THE LOVES OF ARIEL • by Clint Wastling

No one believes me when I say that Shakespeare based his play on my life.

When Prospero rescued me from the cloven pine, Miranda was only a young girl. My new master found me plenty to do — fetching, carrying and casting the odd spell. My nights were spent playing with Miranda and making life a misery for that scoundrel Caliban. One day I followed Caliban through the woods. He sniffed the air as though there was something new on the island. The creature reached a clearing where the river slowed down and created a pool in the red and orange sandstone. Caliban sank to his haunches and watched as Miranda swam. I fell hopelessly in love. I became a slave to her every whim. Once I stole a kiss from her. Her hands were full of violets and the scent made me forget myself. Our lips touched. She wasn’t startled, she simply smiled and caressed my cheek and said, “That was nice.”

Nice! I realised I was on a non-starter. Later that day a tempest began and Miranda met her real Valentine.

When father and daughter left the island, I became disenchanted with my lot. I mean, there are only so many things you can order a monster to do and Caliban was very bad tempered about doing any of them. Using my magic, I lured another ship to our coast. There was no wreck and I used the opportunity to hide onboard. I became a stowaway bound for some unknown shore. After a few days I was found amongst the yards of sail and brought before Captain Drake. The man who singed the King of Spain’s beard delighted in making me do some undignified things but he never tired of my stories of Prospero and Miranda.

“You could make a fortune if you ever published them!” he joked.

The captain was a fair man, and on reaching London he turned me loose with a pouch of Spanish doubloons to set myself up. Now I ask you, what business could a sprit set himself up in? I took to drinking in public houses and this provided me with a growing band of friends in the arts. One night in The Swan I met a handsome chap called Henry, the Earl of Southampton. He soon took me under his wing, and it was at his country retreat one Sunday afternoon that he introduced me to this stunning young woman. Frances was a beautiful poet who had been painted by Hilliard and lusted after by half the court. Frances was a genius with words. We talked and laughed and I gave her a single red rose. When I told her my life story her imagination was fired. My ardour was likewise set ablaze. Of course Frances could never succeed in being a writer for the Elizabethan stage as women were banned. Writing plays was a male domain, so I introduced her to this impoverished actor called William Shakespeare. Will and I were old friends. We’d met at The Swan and used to share a jug of ale and a bottle of eels. It was a brilliant plan. Frances wrote everything, William copied it out in his untidy grammar-school handwriting and burnt the original. Will couldn’t even spell his name the same way twice. But somehow everyone fell for it: Will got the kudos, an older woman and a penchant for pickled eels.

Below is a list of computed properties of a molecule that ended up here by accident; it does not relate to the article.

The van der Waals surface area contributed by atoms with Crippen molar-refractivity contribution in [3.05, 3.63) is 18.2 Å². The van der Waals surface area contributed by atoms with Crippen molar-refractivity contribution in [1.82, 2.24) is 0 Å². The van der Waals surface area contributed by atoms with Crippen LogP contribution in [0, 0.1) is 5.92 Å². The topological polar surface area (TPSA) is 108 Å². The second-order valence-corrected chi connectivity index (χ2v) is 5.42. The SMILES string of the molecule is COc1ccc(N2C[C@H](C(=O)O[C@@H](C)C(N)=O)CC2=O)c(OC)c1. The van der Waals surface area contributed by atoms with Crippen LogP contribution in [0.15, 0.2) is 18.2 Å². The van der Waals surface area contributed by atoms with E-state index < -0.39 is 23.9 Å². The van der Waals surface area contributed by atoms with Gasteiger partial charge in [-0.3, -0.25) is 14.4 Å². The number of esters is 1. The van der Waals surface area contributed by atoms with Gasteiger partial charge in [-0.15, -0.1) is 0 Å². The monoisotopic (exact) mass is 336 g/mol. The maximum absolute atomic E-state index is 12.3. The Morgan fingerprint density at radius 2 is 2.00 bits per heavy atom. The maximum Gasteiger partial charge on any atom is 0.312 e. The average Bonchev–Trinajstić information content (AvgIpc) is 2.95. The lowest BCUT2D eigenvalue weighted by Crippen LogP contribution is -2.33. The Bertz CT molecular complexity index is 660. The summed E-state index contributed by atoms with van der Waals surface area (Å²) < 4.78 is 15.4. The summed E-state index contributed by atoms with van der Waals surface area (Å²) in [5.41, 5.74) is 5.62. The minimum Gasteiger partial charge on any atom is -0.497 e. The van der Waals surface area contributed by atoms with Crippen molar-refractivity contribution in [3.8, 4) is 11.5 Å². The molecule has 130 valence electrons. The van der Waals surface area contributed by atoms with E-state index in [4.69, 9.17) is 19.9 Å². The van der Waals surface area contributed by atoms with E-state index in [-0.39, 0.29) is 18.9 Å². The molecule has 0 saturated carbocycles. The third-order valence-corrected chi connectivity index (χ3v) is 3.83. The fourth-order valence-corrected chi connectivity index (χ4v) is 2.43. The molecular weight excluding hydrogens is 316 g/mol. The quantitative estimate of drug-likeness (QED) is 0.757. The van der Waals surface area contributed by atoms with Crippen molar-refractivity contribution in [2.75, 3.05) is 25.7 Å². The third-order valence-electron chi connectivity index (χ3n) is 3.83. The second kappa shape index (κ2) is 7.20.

One delightful summer’s day in the Earl of Southampton’s garden, Frances was hit by the muse. We were sitting in an arbour taking in the June sun when she kissed me. As soon as she moved away this poem formed in her head. It began: ‘Shall I compare thee to a summer’s day?’ I felt a proud glow at the compliment. It was my favourite of Frances’ sonnets. Will got everything published while Frances and I watched from the shadows. We were punters who always had the best seats at the first night if Elizabeth R wasn’t there. The secret author of all those plays remained obscure and William Shakespeare took the glory.

Of course it all ended in tears. William tried to write his own play, a comedy called King Duncan. It was a huge flop and Frances laboured hard to rework it into a decent tragedy. Frances was already pregnant when she completed Macbeth, and being in love I did the honourable thing. We got married. During those long months, Frances wrote her farewell to the London theatre. After all our years together we managed to shape my life story into a play. It was called Themes Past. We sent it off to Will to copy out the parts. We never told him it would be the last play from the pen of Frances. Somehow Will managed to misread the title and we were surprised to see it advertised as The Tempest. We retired to Oxford to bring up our family in an air of domestic bliss. Will withdrew to Stratford and we never met again.

I went to his funeral. I wasn’t surprised to learn it was the pickled eels which did for him. ‘Once more unto the breach dear friends,’ would seem an unkind epitaph.

Of course, I’m still very much in love with Frances. She’s an old lady now and not even my magic will keep her going much longer. Every year on our anniversary I send her a single red rose. We don’t go out in public together as I get mistaken for her grandson now. You see, spirits don’t age like mortals. That’s the unkindest part but one thing never changes and that’s our love. It will always endure.

Clint Wastling is a writer based in the East Riding of Yorkshire who has had stories published in UK newspapers and literary magazines over the last ten years. There’s a story called Calico Blue on Amazon Shorts if anyone is interested!

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Every Day Fiction